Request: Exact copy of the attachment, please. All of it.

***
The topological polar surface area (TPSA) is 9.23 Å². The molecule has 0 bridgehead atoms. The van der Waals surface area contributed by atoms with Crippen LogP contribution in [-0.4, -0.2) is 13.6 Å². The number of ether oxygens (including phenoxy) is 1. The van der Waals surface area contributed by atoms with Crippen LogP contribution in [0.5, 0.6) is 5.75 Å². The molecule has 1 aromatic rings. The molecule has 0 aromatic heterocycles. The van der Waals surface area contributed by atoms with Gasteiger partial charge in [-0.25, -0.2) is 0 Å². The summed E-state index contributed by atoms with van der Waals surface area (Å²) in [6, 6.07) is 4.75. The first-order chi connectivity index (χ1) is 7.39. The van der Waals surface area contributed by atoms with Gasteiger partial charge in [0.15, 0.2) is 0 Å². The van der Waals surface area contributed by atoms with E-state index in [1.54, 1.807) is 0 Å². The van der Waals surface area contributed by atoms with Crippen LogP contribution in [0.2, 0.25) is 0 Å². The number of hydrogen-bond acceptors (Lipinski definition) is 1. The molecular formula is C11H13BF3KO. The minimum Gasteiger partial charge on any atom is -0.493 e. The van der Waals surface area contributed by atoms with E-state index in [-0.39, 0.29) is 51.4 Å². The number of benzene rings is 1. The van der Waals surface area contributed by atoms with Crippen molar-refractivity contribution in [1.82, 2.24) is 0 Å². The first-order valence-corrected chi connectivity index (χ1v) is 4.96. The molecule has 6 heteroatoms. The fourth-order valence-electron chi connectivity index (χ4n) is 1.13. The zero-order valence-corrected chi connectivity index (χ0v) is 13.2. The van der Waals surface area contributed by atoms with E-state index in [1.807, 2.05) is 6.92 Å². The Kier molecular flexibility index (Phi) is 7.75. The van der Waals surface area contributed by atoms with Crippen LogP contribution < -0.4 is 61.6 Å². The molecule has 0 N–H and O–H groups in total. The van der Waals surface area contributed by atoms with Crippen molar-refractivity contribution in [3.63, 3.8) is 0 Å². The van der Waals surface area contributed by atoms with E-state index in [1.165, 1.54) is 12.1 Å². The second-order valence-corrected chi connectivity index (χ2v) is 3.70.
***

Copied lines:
The topological polar surface area (TPSA) is 9.23 Å². The molecule has 0 bridgehead atoms. The van der Waals surface area contributed by atoms with Crippen LogP contribution in [-0.4, -0.2) is 13.6 Å². The number of ether oxygens (including phenoxy) is 1. The van der Waals surface area contributed by atoms with Crippen LogP contribution in [0.5, 0.6) is 5.75 Å². The molecule has 1 aromatic rings. The molecule has 0 aromatic heterocycles. The van der Waals surface area contributed by atoms with Gasteiger partial charge in [-0.25, -0.2) is 0 Å². The summed E-state index contributed by atoms with van der Waals surface area (Å²) in [6, 6.07) is 4.75. The first-order chi connectivity index (χ1) is 7.39. The van der Waals surface area contributed by atoms with Gasteiger partial charge in [0.15, 0.2) is 0 Å². The van der Waals surface area contributed by atoms with E-state index in [1.54, 1.807) is 0 Å². The van der Waals surface area contributed by atoms with Crippen LogP contribution in [0.2, 0.25) is 0 Å². The number of hydrogen-bond acceptors (Lipinski definition) is 1. The molecular formula is C11H13BF3KO. The minimum Gasteiger partial charge on any atom is -0.493 e. The van der Waals surface area contributed by atoms with E-state index in [-0.39, 0.29) is 51.4 Å². The number of benzene rings is 1. The van der Waals surface area contributed by atoms with Crippen molar-refractivity contribution in [1.82, 2.24) is 0 Å². The first-order valence-corrected chi connectivity index (χ1v) is 4.96. The molecule has 6 heteroatoms. The fourth-order valence-electron chi connectivity index (χ4n) is 1.13. The zero-order valence-corrected chi connectivity index (χ0v) is 13.2. The van der Waals surface area contributed by atoms with E-state index in [1.807, 2.05) is 6.92 Å². The Kier molecular flexibility index (Phi) is 7.75. The van der Waals surface area contributed by atoms with Crippen LogP contribution < -0.4 is 61.6 Å². The molecule has 0 N–H and O–H groups in total. The van der Waals surface area contributed by atoms with Crippen molar-refractivity contribution in [3.63, 3.8) is 0 Å². The van der Waals surface area contributed by atoms with E-state index in [1.165, 1.54) is 12.1 Å². The second-order valence-corrected chi connectivity index (χ2v) is 3.70.